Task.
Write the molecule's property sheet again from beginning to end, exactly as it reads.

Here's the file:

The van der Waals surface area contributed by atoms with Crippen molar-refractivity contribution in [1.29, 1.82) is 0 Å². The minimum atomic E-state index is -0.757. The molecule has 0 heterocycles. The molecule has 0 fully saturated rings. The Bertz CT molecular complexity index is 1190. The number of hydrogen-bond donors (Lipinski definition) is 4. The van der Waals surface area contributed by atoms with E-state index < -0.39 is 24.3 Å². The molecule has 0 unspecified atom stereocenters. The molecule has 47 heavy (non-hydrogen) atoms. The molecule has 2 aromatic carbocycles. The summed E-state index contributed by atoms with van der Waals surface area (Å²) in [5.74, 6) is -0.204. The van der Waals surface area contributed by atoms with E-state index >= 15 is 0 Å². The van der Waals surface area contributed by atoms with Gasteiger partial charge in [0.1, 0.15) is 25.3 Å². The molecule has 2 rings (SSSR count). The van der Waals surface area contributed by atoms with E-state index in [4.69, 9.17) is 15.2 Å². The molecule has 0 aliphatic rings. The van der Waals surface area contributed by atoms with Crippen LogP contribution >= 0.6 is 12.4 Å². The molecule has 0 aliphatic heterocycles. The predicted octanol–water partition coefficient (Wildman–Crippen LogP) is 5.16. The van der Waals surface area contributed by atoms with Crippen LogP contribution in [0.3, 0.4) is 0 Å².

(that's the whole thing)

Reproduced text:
The van der Waals surface area contributed by atoms with Crippen molar-refractivity contribution in [1.29, 1.82) is 0 Å². The minimum atomic E-state index is -0.757. The molecule has 0 heterocycles. The molecule has 0 fully saturated rings. The Bertz CT molecular complexity index is 1190. The number of hydrogen-bond donors (Lipinski definition) is 4. The van der Waals surface area contributed by atoms with E-state index < -0.39 is 24.3 Å². The molecule has 0 unspecified atom stereocenters. The molecule has 47 heavy (non-hydrogen) atoms. The molecule has 2 aromatic carbocycles. The summed E-state index contributed by atoms with van der Waals surface area (Å²) in [5.74, 6) is -0.204. The van der Waals surface area contributed by atoms with E-state index >= 15 is 0 Å². The van der Waals surface area contributed by atoms with Gasteiger partial charge in [0.1, 0.15) is 25.3 Å². The molecule has 2 rings (SSSR count). The van der Waals surface area contributed by atoms with E-state index in [4.69, 9.17) is 15.2 Å². The molecule has 0 aliphatic rings. The van der Waals surface area contributed by atoms with Crippen LogP contribution >= 0.6 is 12.4 Å². The molecule has 0 aliphatic heterocycles. The predicted octanol–water partition coefficient (Wildman–Crippen LogP) is 5.16. The van der Waals surface area contributed by atoms with Crippen LogP contribution in [0.3, 0.4) is 0 Å².